We went to the Scandinavian Festival at Cal Lutheran University today. Lots of fun and good food.
We went to the Scandinavian Festival at Cal Lutheran University today. Lots of fun and good food.
Most people don’t get (or want) to look at old news footage, but we looked at thirty years of stories relating to motherhood. In the 1970s, with the exception of various welfare reform proposals, there was almost nothing in the network news about motherhood, working mothers, or childcare. And when you go back and watch news footage from 1972, for example, all you see is John Chancellor at NBC in black and white reading the news with no illustrating graphics, or Walter Cronkite sitting in front of a map of the world that one of the Rugrats could have drawn–that’s it.
But by the 1980s, the explosion in the number of working mothers, the desperate need for day care, sci-fi level reproductive technologies, the discovery of how widespread child abuse was–all this was newsworthy. At the same time, the network news shows were becoming more flashy and sensationalistic in their efforts to compete with tabloid TV offerings like A Current Affair and America’s Most Wanted. NBC, for example introduced a story about day care centers in 1984 with a beat-up Raggedy Ann doll lying limp next to a chair with the huge words Child Abuse scrawled next to her in what appeared to be Charles Manson’s handwriting. So stories that were titillating, that could be really tarted up, that were about children and sex, or children and violence–well, they just got more coverage than why Senator Rope-a-Dope refused to vote for decent day care. From the McMartin day-care scandal and missing children to Susan Smith and murdering nannies, the barrage of kids-in-jeopardy, ‘innocence corrupted’ stories made mothers feel they had to guard their kids with the same intensity as the secret service guys watching POTUS.
Having discovered in the summer of 2001 that one missing Congressional intern and some shark attacks could fill the twenty-four-hour news hold, the cable channels the following year gave us the summer of abducted girls (rather than, say, in-depth probes of widespread corporate wrongdoing that robbed millions of people of millions of dollars). Even though FBI figures showed a decline in missing persons and child abductions, such stories were, as Newsweek’s Jonathan Alter put it, ‘inexpensive’ and got ‘boffo ratings.’ It goes without saying that such crimes are horrific and, understandably, bereft parents wanted to use the media to help locate their kidnapped children. But the incessant coverage of the abductions of Samantha Runnion (whose mother, the media repeatedly reminded us, was at work), Elizabeth Smart, Tamara Brooks, Jacqueline Marris, and Danielle van Dam terrified parents across the country all out of proportion to the risks their children faced. (To put things in perspective, in a country of nearly three hundred million people, estimates were that only 115 children were taken by strangers in way that were dangerous to the child.) Unlike mothers in the 1950s, then, we were never to let our children out of our sight at carnivals, shopping malls, or playgrounds, and it was up to us to protect them from failing schools, environmental pollution, molesters, drugs, priests, Alar, the Internet, amusement parks, air bags, jungle gyms, South Park, trampolines, rottweilers, gangs and HBO specials about lap dancers and masturbation clubs. It’s a wonder any women had children and, once they did, ever let them out of their sight.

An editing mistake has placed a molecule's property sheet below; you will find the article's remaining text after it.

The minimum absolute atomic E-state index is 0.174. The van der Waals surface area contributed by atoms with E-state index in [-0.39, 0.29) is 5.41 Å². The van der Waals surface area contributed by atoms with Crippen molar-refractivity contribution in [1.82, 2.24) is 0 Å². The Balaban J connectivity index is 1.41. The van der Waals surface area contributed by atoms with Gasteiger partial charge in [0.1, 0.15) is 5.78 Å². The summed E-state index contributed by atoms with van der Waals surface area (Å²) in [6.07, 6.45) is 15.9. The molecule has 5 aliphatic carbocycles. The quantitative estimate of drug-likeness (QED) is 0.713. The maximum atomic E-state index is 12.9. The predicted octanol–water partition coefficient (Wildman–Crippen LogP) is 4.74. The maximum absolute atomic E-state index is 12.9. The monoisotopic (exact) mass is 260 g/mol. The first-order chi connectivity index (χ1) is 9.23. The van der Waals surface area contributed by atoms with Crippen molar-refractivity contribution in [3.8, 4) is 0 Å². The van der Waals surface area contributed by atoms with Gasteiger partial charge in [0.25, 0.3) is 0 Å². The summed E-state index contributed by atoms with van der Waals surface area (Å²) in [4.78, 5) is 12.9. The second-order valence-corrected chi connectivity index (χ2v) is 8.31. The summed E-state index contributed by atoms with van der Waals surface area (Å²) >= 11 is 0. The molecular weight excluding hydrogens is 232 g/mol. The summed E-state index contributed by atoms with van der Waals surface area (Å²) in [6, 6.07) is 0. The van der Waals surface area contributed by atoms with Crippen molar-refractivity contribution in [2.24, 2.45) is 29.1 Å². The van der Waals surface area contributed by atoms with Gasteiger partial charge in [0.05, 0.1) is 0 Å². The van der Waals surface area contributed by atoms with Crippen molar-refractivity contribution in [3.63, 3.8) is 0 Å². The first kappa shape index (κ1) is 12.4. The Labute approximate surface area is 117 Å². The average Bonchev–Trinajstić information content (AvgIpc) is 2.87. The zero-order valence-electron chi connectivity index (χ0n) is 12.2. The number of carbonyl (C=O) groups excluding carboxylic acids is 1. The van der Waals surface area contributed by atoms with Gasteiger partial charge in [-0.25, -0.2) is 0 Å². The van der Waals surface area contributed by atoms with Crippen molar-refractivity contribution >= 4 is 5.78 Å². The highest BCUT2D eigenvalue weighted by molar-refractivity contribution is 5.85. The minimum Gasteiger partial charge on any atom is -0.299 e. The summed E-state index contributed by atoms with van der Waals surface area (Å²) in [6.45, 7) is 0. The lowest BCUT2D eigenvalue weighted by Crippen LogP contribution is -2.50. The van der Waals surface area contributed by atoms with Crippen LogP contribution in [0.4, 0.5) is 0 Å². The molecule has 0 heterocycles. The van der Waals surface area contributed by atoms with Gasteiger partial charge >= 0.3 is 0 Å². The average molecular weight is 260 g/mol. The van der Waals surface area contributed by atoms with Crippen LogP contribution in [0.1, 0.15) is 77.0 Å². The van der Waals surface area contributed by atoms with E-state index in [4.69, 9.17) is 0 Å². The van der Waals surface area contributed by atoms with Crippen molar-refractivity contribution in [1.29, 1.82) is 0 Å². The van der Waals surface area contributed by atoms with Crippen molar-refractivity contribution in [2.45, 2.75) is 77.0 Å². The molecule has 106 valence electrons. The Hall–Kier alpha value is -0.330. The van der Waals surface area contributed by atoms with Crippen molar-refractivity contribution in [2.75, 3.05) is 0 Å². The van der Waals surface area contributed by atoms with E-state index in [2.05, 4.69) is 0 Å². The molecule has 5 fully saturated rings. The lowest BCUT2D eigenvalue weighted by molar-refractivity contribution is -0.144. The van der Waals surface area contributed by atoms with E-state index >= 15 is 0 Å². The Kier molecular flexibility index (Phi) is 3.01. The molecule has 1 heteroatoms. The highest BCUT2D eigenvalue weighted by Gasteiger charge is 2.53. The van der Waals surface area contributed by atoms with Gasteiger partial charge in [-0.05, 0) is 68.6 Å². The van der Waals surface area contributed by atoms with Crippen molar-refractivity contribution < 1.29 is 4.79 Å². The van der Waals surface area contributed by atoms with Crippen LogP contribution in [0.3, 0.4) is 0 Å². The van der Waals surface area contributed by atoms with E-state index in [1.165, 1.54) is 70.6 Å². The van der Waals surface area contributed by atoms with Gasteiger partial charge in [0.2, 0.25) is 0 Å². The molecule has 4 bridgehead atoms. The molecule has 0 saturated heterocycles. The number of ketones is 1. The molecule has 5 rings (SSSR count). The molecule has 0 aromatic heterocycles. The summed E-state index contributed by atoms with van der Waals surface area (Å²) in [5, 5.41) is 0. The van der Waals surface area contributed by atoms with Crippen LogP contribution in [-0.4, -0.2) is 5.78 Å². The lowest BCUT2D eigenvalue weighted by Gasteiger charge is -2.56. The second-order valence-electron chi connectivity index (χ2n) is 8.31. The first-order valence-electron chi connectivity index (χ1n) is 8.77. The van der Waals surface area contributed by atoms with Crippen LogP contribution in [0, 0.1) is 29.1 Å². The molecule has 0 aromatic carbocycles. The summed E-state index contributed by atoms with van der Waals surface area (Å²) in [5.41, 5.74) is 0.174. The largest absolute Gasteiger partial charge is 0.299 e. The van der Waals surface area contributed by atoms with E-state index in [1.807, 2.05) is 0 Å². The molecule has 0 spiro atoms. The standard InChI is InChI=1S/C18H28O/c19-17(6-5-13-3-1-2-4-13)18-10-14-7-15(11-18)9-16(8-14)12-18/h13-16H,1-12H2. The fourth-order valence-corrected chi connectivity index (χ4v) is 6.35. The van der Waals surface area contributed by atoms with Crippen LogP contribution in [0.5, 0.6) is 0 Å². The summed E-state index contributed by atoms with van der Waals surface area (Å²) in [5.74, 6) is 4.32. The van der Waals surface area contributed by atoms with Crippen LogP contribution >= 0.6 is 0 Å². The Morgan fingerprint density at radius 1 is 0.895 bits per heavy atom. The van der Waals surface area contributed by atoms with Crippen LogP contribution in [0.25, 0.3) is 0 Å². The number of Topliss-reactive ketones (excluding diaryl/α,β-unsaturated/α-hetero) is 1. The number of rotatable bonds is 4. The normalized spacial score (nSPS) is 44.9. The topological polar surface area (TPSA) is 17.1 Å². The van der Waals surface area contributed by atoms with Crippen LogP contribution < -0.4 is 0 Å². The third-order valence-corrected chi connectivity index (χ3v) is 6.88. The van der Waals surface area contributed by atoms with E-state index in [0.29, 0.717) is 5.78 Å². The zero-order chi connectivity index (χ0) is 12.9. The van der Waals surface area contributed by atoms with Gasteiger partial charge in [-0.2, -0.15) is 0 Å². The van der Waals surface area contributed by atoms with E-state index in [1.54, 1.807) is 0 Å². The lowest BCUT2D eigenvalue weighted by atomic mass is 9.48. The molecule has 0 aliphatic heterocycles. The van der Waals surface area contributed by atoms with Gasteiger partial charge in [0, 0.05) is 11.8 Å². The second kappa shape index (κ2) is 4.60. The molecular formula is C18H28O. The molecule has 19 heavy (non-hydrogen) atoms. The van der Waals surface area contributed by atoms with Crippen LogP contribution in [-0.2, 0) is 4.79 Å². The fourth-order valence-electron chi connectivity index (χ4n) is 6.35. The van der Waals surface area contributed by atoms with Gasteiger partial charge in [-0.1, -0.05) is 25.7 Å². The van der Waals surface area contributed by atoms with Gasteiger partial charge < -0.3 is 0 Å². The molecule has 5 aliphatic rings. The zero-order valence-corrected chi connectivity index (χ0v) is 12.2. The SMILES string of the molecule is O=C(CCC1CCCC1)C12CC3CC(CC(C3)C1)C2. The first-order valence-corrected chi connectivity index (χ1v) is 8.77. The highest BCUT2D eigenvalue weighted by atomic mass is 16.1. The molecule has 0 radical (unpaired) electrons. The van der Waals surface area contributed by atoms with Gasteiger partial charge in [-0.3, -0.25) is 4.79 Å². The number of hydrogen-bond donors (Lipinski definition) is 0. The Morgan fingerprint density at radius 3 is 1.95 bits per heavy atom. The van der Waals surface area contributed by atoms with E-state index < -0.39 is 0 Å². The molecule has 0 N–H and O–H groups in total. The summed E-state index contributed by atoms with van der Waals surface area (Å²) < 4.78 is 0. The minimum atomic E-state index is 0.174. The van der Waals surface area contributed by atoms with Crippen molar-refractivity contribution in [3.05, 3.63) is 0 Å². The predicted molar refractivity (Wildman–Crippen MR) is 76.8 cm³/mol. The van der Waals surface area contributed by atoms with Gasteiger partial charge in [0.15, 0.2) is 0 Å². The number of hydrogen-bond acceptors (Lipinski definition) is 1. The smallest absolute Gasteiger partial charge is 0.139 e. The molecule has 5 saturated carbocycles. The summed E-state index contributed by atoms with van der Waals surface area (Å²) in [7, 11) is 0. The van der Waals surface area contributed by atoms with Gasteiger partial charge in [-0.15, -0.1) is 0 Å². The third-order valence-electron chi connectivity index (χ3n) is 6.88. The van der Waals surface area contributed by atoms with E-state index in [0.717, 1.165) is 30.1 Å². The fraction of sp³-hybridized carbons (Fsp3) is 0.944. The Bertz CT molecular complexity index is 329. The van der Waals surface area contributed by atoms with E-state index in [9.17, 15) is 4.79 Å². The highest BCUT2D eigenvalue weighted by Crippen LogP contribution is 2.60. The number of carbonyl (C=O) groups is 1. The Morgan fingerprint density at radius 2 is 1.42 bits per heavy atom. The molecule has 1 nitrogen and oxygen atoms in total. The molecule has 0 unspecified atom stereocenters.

Then there were the magazines. Beginning in the 1980s, and exploding with a vengeance in the ’90s, celebrity journalism brought us a feature that spread like head lice through women’s magazines, as well as the more recent celebrity and ‘lifestyle’ glossies: the celebrity mom profile. If any media form has played a central role in convincing young women without children that having a baby is akin to ascending to heaven and seeing God, it is the celebrity mom profile. ‘Happiness is having a baby,’ gushed Marie Osmond on a 1983 cover of Good Housekeeping, and Linda Evans, at the peak of her success in Dynasty, added in Ladies Home Journal, ‘All I want is a husband and baby.’ Barbara Mandrell proclaimed, ‘Now my children come first,’ Valerie Harper confessed, ‘I finally have a child to love,’ and Cybill Shepard announced, ‘I’ll have a fourth baby or adopt!’ Assaulting us from every supermarket checkout line and doctor’s or dentist’s offices, celebrity moms like Kathie Lee Gifford, Joan Lunden, Jaclyn Smith, Kirstie Alley, and Christie Brinkley (to name just a few) beamed from the comfy serenity and perfection of their lives as they gave multiple interviews about their ‘miracle babies,’ how much they loved their kids, what an unadulterated joy motherhood was, and about all the things they did with their kids to ensure they would be perfectly normal Nobel laureates by the age of twelve. By the summer of 1999, one of People’s biggest summer stories, featuring the huge cover headlines ‘BOY, OH BOY,” was the birth of Cindy Crawford’s baby. The following summer, under the headline “PREGNANT AT LAST!” we had the pleasure of reading about the sperm motility rate of Celine Dion’s husband, information that some of us, at least, could have lived without. In 2003, Angelina Jolie claimed that her adopted baby ‘saved my life.’ The media message was that celebrity moms work on the set for twelve hours a day, yet somehow manage to do somersaults with their kids in the park, read to them every day, take them out for ice cream whenever they wanted, get up with them at 3:00 a.m., and, of course, buy them toys, animals, and furniture previously reserved for the offspring of the Shah of Iran. These were supposed to be our new role models.
—The Mommy Myth: The Idealization of Motherhood and How it has Undermined Women by Susan J. Douglas and Meredith W. Michaels
Just some stuff I’m reading right now and contemplating. Good to know other people don’t have it all together. Also this books combines media analysis with continuing cultural norms/beliefs. Kinda something I’m into. I think if I ever went back to work I’d probably want to be a media critic or analyst instead of a journalist. Not sure there is a huge market for that kind of job, but you know, a girl can dream.
Our culture is one driven in many ways by sex, beauty and the images of both. We’ve always heard that “sex sells” and as such nearly every product sold here is advertised by lengthy, toned and tanned models with perfect skin and hair. From a young age, I think these images shape our perceptions, especially those of us girls, of what the “ideal” is for the appearance of women and even men. As such, I don’t think the story I am about to share is much different from most girls and women today.
From about the time I was in junior high, I began struggling with both my and others’ perceptions of my physical appearance.